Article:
At the three-day International Air Transport Association's (IATA) 70th Annual General Meeting and World Air Transport Summit, heads of over 300 airlines, aircraft manufacturers and other related organizations, would also deliberate on issues like the ‘economic shock’ hitting the industry, high taxation and burgeoning fuel costs.
On the Malaysian Airlines' flight, IATA Director General and CEO Tony Tyler said that a working group of top global experts has been set up to examine the entire gamut of technological issues on aircraft tracking. It is expected come out with their recommendations by September this year.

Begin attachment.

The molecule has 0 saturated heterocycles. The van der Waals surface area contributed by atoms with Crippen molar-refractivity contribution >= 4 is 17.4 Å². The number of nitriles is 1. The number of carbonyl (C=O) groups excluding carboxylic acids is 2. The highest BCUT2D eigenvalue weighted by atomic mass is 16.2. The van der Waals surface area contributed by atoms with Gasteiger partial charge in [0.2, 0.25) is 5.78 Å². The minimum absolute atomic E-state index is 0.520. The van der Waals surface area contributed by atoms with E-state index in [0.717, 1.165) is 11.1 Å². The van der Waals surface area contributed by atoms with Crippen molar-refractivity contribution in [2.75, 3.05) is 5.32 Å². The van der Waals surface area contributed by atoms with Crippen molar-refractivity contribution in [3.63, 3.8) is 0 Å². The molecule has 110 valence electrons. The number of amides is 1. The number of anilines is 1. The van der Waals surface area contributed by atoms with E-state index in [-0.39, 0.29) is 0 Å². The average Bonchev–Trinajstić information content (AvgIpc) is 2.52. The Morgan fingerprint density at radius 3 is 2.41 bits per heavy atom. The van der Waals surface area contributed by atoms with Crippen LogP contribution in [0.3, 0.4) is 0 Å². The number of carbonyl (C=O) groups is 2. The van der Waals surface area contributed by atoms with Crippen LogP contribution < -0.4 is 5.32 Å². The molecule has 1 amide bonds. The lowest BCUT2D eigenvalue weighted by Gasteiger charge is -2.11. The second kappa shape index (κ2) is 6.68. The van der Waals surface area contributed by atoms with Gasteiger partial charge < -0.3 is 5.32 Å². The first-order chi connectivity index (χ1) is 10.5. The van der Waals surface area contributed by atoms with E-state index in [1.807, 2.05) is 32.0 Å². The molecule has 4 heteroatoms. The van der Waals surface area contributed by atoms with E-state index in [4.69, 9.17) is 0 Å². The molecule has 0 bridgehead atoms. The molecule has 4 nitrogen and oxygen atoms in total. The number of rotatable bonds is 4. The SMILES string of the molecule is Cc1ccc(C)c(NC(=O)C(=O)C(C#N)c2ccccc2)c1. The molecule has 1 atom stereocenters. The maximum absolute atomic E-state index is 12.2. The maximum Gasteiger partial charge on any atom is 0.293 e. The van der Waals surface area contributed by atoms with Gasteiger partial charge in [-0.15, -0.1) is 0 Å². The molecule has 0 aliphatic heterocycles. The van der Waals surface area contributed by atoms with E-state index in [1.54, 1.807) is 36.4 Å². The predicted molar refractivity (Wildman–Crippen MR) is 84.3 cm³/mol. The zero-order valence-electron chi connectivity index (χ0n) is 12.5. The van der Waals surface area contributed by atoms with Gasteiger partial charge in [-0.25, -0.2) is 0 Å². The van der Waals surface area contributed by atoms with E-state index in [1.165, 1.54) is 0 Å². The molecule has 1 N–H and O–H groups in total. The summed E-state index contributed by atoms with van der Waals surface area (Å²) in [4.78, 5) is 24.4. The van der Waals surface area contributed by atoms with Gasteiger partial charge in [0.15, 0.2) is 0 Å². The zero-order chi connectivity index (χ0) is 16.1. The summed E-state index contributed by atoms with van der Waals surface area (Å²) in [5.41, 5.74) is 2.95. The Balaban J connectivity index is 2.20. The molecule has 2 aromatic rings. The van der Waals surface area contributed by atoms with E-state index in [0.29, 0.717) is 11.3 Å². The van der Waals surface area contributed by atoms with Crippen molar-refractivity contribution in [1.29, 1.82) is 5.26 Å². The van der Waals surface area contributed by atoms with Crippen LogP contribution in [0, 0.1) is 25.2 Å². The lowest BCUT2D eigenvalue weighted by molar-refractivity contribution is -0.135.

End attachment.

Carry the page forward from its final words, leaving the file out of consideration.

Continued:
"The loss of MH370 continues to be on everybody's mind. IATA is working with (UN body) International Civil Aviation Organization to find a global solution to improve aircraft tracking," Tyler told reporters in Doha.
The search for the Malaysian national carrier's Boeing 777, which went missing on March 8 with 239 people on board, in a huge tract of the southern Indian Ocean, has remained fruitless. The massive search area on the high seas stretches from near Indonesia to the south towards Antarctica.
The global airline industry, which celebrates its 100th anniversary this year, is on track to deliver profits of USD 18.7 billion, the highest in its history.
"But for an industry that generates USD 745 billion in revenue, that is a net profit margin of just 2.5 percent," IATA's Economics division officials said in Doha quoting latest global figures.


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